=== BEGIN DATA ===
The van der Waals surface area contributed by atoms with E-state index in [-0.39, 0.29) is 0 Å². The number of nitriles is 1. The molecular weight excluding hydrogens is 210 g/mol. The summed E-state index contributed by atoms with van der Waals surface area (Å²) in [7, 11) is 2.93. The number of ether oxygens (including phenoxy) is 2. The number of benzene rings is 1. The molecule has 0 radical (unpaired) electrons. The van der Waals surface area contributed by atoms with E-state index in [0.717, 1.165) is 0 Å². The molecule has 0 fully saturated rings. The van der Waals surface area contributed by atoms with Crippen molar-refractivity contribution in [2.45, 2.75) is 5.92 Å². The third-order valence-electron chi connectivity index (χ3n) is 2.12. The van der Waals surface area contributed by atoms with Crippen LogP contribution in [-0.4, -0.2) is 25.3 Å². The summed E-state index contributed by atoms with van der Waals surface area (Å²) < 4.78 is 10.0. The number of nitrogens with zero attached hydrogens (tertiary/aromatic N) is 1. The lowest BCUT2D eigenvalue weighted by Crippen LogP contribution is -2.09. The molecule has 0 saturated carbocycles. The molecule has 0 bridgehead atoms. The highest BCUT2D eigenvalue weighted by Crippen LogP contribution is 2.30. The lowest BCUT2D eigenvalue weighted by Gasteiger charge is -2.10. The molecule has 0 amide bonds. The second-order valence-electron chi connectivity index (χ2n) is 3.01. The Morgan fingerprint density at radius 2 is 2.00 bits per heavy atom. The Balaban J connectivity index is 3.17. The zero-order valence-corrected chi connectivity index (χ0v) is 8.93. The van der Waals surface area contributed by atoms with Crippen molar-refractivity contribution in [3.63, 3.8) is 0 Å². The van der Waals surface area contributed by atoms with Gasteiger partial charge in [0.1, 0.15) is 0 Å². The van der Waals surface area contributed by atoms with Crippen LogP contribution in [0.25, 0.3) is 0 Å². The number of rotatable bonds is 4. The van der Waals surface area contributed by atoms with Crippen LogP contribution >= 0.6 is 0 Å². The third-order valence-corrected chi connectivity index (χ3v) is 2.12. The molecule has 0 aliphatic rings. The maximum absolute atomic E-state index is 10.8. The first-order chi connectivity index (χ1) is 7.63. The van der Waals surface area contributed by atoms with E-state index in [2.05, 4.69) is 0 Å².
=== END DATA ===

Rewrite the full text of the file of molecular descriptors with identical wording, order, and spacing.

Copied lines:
The van der Waals surface area contributed by atoms with E-state index in [-0.39, 0.29) is 0 Å². The number of nitriles is 1. The molecular weight excluding hydrogens is 210 g/mol. The summed E-state index contributed by atoms with van der Waals surface area (Å²) in [7, 11) is 2.93. The number of ether oxygens (including phenoxy) is 2. The number of benzene rings is 1. The molecule has 0 radical (unpaired) electrons. The van der Waals surface area contributed by atoms with E-state index in [0.717, 1.165) is 0 Å². The molecule has 0 fully saturated rings. The van der Waals surface area contributed by atoms with Crippen molar-refractivity contribution in [2.45, 2.75) is 5.92 Å². The third-order valence-electron chi connectivity index (χ3n) is 2.12. The van der Waals surface area contributed by atoms with Crippen LogP contribution in [-0.4, -0.2) is 25.3 Å². The summed E-state index contributed by atoms with van der Waals surface area (Å²) < 4.78 is 10.0. The number of nitrogens with zero attached hydrogens (tertiary/aromatic N) is 1. The lowest BCUT2D eigenvalue weighted by Crippen LogP contribution is -2.09. The molecule has 0 saturated carbocycles. The molecule has 0 bridgehead atoms. The highest BCUT2D eigenvalue weighted by Crippen LogP contribution is 2.30. The lowest BCUT2D eigenvalue weighted by Gasteiger charge is -2.10. The molecule has 0 amide bonds. The second-order valence-electron chi connectivity index (χ2n) is 3.01. The Morgan fingerprint density at radius 2 is 2.00 bits per heavy atom. The Balaban J connectivity index is 3.17. The zero-order valence-corrected chi connectivity index (χ0v) is 8.93. The van der Waals surface area contributed by atoms with Crippen molar-refractivity contribution in [3.63, 3.8) is 0 Å². The van der Waals surface area contributed by atoms with Gasteiger partial charge in [0.1, 0.15) is 0 Å². The van der Waals surface area contributed by atoms with Crippen LogP contribution in [0.25, 0.3) is 0 Å². The number of rotatable bonds is 4. The van der Waals surface area contributed by atoms with Crippen LogP contribution >= 0.6 is 0 Å². The third-order valence-corrected chi connectivity index (χ3v) is 2.12. The molecule has 0 aliphatic rings. The maximum absolute atomic E-state index is 10.8. The first-order chi connectivity index (χ1) is 7.63. The van der Waals surface area contributed by atoms with E-state index in [2.05, 4.69) is 0 Å².